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Reflections of a working writer and reader

 

 

Sweet Corn

The guests have complimented him on the starter and the main and the discussion has moved on from who likes short stories and who doesn’t think they have enough space to maneuver. Now they are wittering on about everyday sexism, Ellie retelling the episode about the old man who grabbed her bottom in Waitrose and refused to let go. This is the catalyst for Ted and Sonny to begin a secondary conversation about a football match.

Hal is happiest about the table. After setting the places he took a can of sweet corn and drained it through the colander. He left it to drip itself dry while he decided on a couple of bottles of wine and made himself a cup of coffee. To make sure, he spread the sweet corn on some paper towels and patted each grain dry. Then he took a handful of the corn and, standing close to the table, strewed it over the surface. He went back for a second and third handful and repeated the process. Some of the grains had fallen onto the place mats and one into the mustard, and these he removed.

Perhaps half of the guests said nothing about the table, though some of them were obviously disturbed. Of the other half, the ones who did mention the sweet corn, some said it was surrealistic, others that it was arty. Ozzy, the fool, asked Hal if he’d had an accident.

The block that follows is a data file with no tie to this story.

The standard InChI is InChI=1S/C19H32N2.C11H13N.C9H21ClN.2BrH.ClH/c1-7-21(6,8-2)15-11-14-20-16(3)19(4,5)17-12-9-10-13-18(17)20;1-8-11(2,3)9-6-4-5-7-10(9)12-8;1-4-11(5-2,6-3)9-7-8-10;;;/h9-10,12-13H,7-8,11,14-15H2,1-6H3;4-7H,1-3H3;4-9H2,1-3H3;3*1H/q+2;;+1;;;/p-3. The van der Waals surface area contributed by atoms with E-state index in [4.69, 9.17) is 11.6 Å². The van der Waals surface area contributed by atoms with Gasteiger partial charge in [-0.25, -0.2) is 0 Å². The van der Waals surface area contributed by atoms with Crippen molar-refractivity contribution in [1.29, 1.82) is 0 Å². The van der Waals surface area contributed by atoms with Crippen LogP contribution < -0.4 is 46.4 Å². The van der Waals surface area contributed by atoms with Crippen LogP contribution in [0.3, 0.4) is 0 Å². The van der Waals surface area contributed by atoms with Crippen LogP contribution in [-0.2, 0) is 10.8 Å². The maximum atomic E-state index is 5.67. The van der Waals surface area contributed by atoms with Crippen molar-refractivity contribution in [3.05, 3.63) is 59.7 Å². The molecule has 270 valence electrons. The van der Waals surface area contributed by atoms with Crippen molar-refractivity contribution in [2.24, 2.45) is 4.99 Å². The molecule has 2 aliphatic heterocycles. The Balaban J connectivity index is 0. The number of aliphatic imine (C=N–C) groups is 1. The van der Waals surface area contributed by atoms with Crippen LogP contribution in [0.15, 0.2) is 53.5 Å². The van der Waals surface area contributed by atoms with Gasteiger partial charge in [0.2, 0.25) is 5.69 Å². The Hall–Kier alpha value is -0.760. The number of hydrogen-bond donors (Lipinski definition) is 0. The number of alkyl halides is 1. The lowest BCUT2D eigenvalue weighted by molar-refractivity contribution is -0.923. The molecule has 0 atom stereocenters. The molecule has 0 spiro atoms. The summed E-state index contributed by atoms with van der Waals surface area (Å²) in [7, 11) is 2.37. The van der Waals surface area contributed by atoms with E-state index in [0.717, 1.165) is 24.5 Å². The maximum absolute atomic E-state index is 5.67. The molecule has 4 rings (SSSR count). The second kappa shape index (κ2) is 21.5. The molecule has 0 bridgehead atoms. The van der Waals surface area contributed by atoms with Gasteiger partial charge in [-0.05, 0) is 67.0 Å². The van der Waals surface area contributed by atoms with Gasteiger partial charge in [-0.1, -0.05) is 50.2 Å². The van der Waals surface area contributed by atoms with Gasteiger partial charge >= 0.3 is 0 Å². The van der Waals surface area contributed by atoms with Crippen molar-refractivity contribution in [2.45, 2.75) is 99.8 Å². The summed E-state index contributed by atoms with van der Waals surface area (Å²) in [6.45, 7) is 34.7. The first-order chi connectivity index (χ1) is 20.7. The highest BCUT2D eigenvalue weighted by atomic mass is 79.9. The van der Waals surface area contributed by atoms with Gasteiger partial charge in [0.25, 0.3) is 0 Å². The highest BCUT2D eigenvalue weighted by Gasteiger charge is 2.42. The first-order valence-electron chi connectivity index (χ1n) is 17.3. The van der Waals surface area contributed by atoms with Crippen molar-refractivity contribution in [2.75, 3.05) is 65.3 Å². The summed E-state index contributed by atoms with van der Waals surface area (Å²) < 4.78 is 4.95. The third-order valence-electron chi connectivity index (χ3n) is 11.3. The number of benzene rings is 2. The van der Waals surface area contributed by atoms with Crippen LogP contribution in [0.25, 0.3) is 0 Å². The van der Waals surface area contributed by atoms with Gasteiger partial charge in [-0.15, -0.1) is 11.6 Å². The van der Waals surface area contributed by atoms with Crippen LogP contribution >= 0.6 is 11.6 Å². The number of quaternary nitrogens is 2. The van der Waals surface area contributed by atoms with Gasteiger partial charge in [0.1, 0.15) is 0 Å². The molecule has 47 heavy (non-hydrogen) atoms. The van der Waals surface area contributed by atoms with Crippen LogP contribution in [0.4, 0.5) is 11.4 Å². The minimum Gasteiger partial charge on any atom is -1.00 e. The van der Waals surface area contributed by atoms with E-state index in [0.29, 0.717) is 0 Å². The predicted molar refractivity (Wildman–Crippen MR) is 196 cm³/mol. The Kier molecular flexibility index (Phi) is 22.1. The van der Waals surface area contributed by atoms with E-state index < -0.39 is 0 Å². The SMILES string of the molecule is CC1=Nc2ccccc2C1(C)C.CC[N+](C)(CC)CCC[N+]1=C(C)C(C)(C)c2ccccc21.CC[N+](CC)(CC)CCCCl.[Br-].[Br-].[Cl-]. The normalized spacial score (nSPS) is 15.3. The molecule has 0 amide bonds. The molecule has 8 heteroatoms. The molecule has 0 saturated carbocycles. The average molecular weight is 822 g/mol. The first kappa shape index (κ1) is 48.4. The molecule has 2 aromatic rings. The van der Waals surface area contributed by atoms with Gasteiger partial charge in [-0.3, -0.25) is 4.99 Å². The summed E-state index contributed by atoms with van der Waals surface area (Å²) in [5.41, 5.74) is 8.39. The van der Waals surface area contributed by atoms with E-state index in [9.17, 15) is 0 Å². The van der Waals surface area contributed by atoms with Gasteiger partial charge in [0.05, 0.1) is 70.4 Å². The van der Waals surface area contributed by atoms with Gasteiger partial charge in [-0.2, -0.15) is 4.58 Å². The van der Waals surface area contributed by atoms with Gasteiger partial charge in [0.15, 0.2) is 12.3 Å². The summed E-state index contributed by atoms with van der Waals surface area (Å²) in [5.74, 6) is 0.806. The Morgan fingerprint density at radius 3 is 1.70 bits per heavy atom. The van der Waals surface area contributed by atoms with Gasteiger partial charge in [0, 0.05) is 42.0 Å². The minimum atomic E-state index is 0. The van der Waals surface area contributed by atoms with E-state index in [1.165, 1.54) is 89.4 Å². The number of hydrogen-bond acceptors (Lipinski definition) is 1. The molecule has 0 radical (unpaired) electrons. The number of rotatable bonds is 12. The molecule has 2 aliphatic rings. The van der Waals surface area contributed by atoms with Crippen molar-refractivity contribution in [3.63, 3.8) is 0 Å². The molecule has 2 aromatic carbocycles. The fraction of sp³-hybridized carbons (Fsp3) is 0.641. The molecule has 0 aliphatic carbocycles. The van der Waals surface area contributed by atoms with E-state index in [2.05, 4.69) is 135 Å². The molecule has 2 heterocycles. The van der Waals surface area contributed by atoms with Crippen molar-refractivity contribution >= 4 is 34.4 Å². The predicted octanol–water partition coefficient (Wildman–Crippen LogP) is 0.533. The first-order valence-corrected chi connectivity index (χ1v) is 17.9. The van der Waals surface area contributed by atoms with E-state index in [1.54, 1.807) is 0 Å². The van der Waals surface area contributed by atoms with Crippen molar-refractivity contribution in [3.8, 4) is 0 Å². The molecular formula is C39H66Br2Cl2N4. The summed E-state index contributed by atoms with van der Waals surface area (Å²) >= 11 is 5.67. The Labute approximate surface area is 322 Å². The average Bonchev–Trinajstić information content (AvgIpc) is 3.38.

But, never mind, thinks Hal now. It was an inspired idea. Next time he’d add something more. And in the future he’d sweep all subtlety away, not bother draining the can, add strawberry jam and let it rain down on tiny pots of hyacinths. There would be confetti, condoms, ibuprofen and all those rusty nails he kept in an old tobacco tin in the shed.

Marie-Élise reached over and touched his hand. “A penny for them,” she said.

“Oh, nothing,” he told her. “I’m just drinking it all in.”

5 Responses to “Sweet Corn”

  1. Jim Murdoch says:

    Nice to see something new from you. Love the eccentricity of this. The only thing I think it needs is some suggestion as to how old Hal might be. I think that would make all the difference. You would judge his actions very differently if he was ninety-three as opposed to forty-three.

  2. john baker says:

    Thanks, Jim. I didn’t see him as ninety-three; more as someone with a future in the dinner-party zone.

  3. I second Jim’s comment that it’s nice to read some new fiction from you, John. I’m happy with Hal being any age we imagine him to be.

  4. john baker says:

    Thanks, Mark. Good to hear from you, and to read your story in Dream Catcher.

  5. Thanks, John.

    It’s good to see that Paul Sutherland’s managed to rescue Dream Catcher from the ashes of the Arts Council funding cuts and the collapse of Borders. (Borders was a big outlet for sales of the journal, as well as many other small and indie press literary magazines.) I don’t think it’s been easy over the last three or four years — which was about the length of time Paul has had that tale of mine — but fingers crossed, things will get better and easier.